When I was quite young, I was greatly puzzled by comments about the appearance of the Antichrist, the end of the world and the Second Coming; that the Antichrist would mark his people, that all those who are marked would not enter the Kingdom of God, and so on. These comments used to bring a question to my mind. I will say it simply, I understood it then: What Christians would be so dumb as to surrender to the Antichrist? Needless to say, as I grew up, I understood that this was not such a simple matter. In reality we surrender from the moment that our life loses its true Christian foundation and our lifestyle becomes anything but Christian. When we do not love and believe in Jesus Christ to the point of death, when we succumb to lukewarm, marginal, rosy-hued Christianity, we will certainly trip and fall when something adverse comes our way. In the language of Scripture, to trip or to lose our footing is to be scandalized. When I am scandalized, it means that I come to a halt. I come across an obstruction, I trip and fall, and I refuse to get up. I remain lying on the spiritual ground.

In retrospect, I have come to understand the answer to the perplexing question of my childhood. I observe and repeatedly ask Christians today: Mr. A and Mr. B my brothers, do you know that your walk (path) is leading you to a preliminary acceptance of the Antichrist? Do you know that your overall conduct prepares you to become a citizen of the regime that paves the way for the Antichrist? They do not believe me. They cannot understand. People do not want to believe. I have finally come to understand this.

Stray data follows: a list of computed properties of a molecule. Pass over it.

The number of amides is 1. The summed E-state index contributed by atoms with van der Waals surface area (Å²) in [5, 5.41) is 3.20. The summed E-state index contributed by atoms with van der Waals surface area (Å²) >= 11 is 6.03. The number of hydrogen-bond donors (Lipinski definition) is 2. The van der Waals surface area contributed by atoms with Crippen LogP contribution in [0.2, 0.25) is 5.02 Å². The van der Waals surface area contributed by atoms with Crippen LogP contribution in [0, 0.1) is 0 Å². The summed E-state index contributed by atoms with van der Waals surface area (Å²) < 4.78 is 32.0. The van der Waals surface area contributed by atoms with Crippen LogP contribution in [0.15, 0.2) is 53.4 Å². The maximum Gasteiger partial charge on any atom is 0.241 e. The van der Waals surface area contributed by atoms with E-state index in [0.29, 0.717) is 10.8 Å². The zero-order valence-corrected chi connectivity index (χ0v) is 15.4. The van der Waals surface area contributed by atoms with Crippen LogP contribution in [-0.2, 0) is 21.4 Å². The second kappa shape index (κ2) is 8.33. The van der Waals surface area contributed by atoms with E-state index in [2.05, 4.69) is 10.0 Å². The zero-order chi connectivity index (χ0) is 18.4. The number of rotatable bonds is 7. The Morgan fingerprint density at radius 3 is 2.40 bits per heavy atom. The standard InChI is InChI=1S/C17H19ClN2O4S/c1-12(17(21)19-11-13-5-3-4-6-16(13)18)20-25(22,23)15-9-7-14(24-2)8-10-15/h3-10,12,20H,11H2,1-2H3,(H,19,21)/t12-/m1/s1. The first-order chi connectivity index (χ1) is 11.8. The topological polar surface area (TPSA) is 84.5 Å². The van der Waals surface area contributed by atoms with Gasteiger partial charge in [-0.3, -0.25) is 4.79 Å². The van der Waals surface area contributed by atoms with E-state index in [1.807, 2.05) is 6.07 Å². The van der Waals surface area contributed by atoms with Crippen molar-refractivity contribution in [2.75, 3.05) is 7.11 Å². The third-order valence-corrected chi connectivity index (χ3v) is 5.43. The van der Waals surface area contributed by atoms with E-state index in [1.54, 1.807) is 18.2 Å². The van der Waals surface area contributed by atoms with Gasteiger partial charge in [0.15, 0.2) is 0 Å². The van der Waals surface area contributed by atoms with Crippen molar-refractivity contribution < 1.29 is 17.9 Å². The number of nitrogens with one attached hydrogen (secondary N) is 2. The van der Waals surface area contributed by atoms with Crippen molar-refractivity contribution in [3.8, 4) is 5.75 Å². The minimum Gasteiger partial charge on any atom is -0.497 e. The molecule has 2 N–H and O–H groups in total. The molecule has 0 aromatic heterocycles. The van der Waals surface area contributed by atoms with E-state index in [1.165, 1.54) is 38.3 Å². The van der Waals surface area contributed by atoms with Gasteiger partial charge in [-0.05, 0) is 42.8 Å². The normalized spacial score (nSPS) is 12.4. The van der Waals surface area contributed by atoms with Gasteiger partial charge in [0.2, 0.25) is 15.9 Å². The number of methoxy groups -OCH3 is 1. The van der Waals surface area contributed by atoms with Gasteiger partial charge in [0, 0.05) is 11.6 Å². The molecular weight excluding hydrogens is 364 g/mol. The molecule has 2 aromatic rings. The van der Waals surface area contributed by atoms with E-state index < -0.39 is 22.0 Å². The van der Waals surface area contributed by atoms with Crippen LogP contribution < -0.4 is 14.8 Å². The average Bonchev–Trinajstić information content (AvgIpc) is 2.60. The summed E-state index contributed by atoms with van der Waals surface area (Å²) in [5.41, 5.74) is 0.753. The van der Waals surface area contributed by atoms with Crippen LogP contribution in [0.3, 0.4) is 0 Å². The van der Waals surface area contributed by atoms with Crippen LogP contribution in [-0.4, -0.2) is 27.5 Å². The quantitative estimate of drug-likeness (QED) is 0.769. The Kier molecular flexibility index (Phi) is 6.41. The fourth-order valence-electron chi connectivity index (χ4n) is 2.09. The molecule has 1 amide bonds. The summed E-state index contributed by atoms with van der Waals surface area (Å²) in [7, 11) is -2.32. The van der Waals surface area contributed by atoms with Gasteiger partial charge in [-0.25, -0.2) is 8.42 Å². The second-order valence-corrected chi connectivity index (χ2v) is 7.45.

The Church offers us the God-inspired book of the Revelation (Apocalypse) to protect us from the danger of secularization because the secular lifestyle provides fertile ground for scandals. As we witness others fall away from the Church, we must keep reminding ourselves that we may also turn cold, impoverished of love and faith. We may desert the Church. We can cease having our hope in Her. We need to realize that the initial cause of this is our own secularization. We need to be extremely careful. Let's not forget that in our days, whether we realize it or not, secularization infects us all to varying degrees. We carry a great deal of worldly thinking within us. The world influences our life and our existence.

"After this, I looked and behold a door was open in heaven, and the first voice which I heard was like a trumpet saying, 'Come up here and I will show you things which must take place after these (4:1), that is, after the first vision in which Saint John saw the glorified Jesus dictating to him the Seven Epistles to the Seven corresponding Churches in Asia Minor. We must understand, however, that with this "after these" we do not have an intermission followed by something entirely new. Instead, we have an organic continuity between the first events and those that take place thereafter, even though the setting changes and moves from earth to heaven. The change of setting, or scenery, is a very common element found throughout Revelation. The setting in Revelation changes constantly: one scene is presented, a few aspects are explained, the scene closes, and another one opens.